“CREW is a nonpartisan organization that targets unethical conduct,” Seligman wrote in an e-mail. “The fact is, you must have power to abuse it and until recently, the Democrats didn’t have much power. In essence, the Democrats didn’t have anything to sell. Now that the Democrats are in power, they will have opportunities for corruption that were previously reserved to Republicans and it is likely we will see more Democratic corruption.”
CREW has issued some press releases critical of Democrats, but has not necessarily followed up with formal complaints. CREW has named Democratic Reps. John Murtha (Pa.), Alan Mollohan (W.Va.) and Maxine Waters (Calif.) to its “most corrupt” list, but never has released a separate ethics complaint against any of them.
CREW did file a complaint earlier this month against Sen. Mary Landrieu (D-La.) — who voted for the Iraq War and consistently ranks as one of the most conservative Democrats in the Senate — based on a December news story in The Washington Post. The story alleged that Landrieu inserted an earmark into the 2002 District of Columbia appropriations bill to benefit a company that a few weeks earlier had held a fundraiser for her. Landrieu since has provided documents indicating that she proposed the earmark six months before the fundraiser and that then-Sen. Mike DeWine (R-Ohio) requested the same earmark in the intervening months.
CREW argues that these documents do not change the gist of the charge — that the Senator pursued the earmark in exchange for campaign donations. But both the donor and Landrieu told Roll Call that CREW never called to check the story as laid out in The Washington Post.
Asked whether it is appropriate to base a formal complaint on a single news story, Seligman replied: “Are you suggesting that articles appearing in newspapers, such as Roll Call, are inherently unreliable and not factually supported?”
Republican critics argue that CREW is more interested in issuing press releases than pursuing litigation. Since there is no public process for arbitrating ethics complaints or DOJ investigations, CREW can issue a press release and there is no way for the target of the complaint to be publicly exonerated. “Where do you go to get your reputation back?” asked Stefan Passantino, who served as counsel for then-Speaker Dennis Hastert (R-Ill.), who was targeted by CREW.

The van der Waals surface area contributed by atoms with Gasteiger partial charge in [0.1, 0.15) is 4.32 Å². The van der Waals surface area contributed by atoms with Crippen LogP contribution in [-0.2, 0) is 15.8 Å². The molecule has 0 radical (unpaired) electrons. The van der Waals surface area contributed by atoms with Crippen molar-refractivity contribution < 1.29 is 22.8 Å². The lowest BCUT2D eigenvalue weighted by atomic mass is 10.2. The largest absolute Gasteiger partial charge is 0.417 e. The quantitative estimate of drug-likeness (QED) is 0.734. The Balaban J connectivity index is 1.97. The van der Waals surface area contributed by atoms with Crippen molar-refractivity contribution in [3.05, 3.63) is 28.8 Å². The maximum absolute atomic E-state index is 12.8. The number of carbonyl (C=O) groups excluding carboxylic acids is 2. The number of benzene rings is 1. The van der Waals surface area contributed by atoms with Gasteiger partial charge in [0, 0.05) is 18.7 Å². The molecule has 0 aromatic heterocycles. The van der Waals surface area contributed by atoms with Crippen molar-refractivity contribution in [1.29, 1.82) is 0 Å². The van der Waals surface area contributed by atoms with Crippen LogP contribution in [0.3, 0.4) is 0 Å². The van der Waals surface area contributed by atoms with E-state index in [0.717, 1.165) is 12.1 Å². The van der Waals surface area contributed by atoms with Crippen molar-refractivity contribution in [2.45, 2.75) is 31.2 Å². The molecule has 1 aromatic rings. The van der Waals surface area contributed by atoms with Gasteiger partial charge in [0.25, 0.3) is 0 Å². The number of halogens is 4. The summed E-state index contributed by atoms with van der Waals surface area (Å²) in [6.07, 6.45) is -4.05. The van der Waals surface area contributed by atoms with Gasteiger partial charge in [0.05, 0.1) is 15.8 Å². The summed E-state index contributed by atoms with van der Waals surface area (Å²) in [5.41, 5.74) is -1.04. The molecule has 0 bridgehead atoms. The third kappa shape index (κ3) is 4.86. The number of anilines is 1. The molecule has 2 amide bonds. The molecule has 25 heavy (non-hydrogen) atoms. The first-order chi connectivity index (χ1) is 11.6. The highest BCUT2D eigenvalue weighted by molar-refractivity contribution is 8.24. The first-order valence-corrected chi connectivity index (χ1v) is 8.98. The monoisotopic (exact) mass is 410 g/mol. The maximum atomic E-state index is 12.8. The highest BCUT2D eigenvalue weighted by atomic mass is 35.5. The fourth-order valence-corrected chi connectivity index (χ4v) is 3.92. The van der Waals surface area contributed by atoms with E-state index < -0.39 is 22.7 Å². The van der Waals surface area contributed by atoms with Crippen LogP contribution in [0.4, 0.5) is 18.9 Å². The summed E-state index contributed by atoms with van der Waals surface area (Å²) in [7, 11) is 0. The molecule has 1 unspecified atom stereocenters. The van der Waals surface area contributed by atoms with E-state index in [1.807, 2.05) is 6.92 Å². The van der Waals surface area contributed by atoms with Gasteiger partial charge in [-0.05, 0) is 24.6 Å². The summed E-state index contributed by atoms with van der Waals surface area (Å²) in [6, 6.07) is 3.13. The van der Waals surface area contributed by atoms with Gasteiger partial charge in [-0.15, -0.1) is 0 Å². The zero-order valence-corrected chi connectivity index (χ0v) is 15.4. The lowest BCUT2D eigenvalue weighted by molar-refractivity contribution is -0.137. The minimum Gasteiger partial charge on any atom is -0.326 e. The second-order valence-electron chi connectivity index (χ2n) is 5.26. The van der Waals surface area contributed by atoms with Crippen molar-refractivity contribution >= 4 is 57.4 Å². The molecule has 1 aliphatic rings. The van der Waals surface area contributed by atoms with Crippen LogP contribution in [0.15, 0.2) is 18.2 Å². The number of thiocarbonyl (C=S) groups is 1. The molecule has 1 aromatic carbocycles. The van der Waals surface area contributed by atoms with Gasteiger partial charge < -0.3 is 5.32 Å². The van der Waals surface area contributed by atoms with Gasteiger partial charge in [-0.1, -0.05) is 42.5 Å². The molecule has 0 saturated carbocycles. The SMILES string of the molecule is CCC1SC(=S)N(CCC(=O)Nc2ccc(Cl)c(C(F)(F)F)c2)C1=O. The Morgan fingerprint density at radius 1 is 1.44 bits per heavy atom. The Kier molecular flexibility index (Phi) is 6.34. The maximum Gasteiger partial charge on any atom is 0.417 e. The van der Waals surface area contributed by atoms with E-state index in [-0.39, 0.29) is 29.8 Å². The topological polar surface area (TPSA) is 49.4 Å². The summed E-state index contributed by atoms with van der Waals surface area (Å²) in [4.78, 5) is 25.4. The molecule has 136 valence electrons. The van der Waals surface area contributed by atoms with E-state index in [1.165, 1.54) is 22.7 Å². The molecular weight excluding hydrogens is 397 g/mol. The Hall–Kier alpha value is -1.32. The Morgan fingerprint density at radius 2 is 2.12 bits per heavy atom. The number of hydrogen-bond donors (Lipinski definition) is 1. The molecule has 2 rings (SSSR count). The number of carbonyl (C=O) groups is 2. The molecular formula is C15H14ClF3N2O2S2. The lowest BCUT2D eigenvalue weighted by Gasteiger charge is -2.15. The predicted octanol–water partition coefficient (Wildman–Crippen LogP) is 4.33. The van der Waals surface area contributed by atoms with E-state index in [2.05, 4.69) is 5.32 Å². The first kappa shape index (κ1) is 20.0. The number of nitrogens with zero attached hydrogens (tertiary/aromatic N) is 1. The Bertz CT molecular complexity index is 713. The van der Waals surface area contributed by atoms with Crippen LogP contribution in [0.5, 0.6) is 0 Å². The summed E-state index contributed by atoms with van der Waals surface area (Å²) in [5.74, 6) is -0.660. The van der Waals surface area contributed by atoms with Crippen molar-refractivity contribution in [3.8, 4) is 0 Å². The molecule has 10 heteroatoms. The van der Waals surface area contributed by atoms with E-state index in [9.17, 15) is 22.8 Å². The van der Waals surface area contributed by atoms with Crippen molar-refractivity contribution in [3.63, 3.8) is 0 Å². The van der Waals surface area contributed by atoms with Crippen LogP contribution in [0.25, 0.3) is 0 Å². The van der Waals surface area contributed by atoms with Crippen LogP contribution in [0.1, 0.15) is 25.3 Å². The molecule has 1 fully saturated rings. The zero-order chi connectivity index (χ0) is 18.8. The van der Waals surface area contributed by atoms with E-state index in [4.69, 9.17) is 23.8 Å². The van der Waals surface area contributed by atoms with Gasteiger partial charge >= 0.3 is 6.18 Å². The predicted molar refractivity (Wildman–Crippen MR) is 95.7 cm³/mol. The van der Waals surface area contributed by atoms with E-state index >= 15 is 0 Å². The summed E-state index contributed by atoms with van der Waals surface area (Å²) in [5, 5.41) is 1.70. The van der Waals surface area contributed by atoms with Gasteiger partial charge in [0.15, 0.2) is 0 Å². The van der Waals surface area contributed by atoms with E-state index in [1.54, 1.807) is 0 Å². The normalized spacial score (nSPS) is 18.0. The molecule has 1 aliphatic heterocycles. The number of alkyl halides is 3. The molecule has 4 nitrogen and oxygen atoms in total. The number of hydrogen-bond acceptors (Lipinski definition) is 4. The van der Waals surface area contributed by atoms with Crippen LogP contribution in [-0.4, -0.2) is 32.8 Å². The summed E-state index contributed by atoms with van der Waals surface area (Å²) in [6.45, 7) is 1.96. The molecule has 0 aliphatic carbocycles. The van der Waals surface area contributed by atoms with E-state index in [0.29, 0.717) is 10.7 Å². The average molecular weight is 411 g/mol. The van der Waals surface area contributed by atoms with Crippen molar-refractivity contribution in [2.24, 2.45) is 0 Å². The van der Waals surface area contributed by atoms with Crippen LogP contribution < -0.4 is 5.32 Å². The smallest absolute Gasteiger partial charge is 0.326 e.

CREW has changed its mission statement several times since 2005, de-emphasizing the focus on litigation. The group also has dropped language from the 2005 mission statement declaring that CREW “aims to counterbalance the conservative legal watchdog groups that made such a strong impact over the past decade.”
In December 2005, the organization described itself on its Web site as a “legal watchdog group” that “differs from other good government groups in that it sues offending politicians directly.”
The current site says that CREW “advances its mission using a combination of research, litigation and media outreach.”
Vice President Joe Biden waits to conduct a mock swearing-in ceremony with Sen. Brian Schatz, D-Hawaii, in the Capitol's Old Senate Chamber, December 2, 2014. Schatz was sworn in to serve the remainder of his term since he was appointed to the seat after Sen. Daniel Inouye, D-Hawaii, passed away.